In order to qualify for Medicaid assistance for nursing home care, assisted living, in-home care, or adult foster care, an individual must meet certain income and asset criteria. As a result of these rules, many candidates give away their money and resources to qualify. However, there is a “look-back period” before the individual’s application acceptance, during which time the Medicaid administering agency reviews all individual financial transactions. Transactions in violation of the look-back rules will garner a penalty in the form of time, where the applicant becomes ineligible for Medicaid. This time frame can be months and even years.
Forty-nine of the fifty states have a look-back period of five years (or sixty months). The exception is California, with a thirty-month look-back period. This period of Medicaid ineligibility is a penalty period with no maximum. To determine the penalty period, Medicaid takes the dollar amount of assets transferred and divides it by the daily private patient rate of nursing home care or the average monthly private patient rate.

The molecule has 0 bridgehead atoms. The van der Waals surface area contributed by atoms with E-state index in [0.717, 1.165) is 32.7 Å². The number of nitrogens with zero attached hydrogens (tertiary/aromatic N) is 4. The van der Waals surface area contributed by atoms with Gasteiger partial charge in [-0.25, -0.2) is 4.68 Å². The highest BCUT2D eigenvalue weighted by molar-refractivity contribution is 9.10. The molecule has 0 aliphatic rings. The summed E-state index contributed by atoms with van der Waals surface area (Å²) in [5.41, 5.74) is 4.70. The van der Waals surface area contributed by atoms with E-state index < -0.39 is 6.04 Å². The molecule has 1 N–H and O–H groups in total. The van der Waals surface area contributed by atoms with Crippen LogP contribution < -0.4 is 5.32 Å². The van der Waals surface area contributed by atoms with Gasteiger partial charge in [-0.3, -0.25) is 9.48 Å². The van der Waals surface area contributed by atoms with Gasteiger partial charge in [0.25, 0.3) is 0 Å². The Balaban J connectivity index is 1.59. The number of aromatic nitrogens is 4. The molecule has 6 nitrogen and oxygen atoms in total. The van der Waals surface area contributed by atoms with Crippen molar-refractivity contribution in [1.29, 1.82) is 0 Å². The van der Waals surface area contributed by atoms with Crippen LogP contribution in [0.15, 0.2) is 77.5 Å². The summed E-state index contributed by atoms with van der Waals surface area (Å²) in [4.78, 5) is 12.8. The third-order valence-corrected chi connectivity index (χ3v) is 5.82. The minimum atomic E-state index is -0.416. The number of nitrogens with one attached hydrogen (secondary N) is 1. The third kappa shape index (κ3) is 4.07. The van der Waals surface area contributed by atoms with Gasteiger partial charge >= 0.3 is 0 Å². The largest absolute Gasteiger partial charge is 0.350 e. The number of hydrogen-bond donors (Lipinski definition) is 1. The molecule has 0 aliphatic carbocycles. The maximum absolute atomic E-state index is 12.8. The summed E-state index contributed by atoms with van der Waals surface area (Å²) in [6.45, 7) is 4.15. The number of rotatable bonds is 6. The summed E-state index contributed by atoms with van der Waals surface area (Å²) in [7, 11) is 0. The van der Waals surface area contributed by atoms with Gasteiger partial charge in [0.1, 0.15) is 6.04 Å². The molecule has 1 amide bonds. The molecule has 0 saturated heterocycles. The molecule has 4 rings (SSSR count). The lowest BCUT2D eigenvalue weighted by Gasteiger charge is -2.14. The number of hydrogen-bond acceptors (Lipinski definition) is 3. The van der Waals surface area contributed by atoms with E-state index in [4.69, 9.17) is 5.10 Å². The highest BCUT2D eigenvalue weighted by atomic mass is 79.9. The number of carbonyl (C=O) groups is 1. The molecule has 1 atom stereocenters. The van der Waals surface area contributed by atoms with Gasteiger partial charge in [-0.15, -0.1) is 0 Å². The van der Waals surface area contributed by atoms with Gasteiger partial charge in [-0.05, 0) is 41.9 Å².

There are certain look-back exceptions and exemptions, particularly for families in difficult situations. These are very often confusing options and often difficult to implement without the expertise of a Medicaid planning attorney. Certain common mistakes and violations can occur.
Gifts – The federal government’s annual gift tax exclusion amount per recipient is $16,000 in 2022 via the estate and gift tax exemption. However, Medicaid does not consider this transaction exempt from its look-back period. Even birthday gifts or other special occasions like holidays or weddings may result in a Medicaid penalty. Gifting rules change state by state, making things even more complex.
Lack of Documentation – If you transact an asset and receive a value equal to the fair market value without proper documentation, you may violate the rules of the look-back period. This situation is particularly relevant for assets with a government record like boats, motorcycles, or vehicles because of their registration requirements.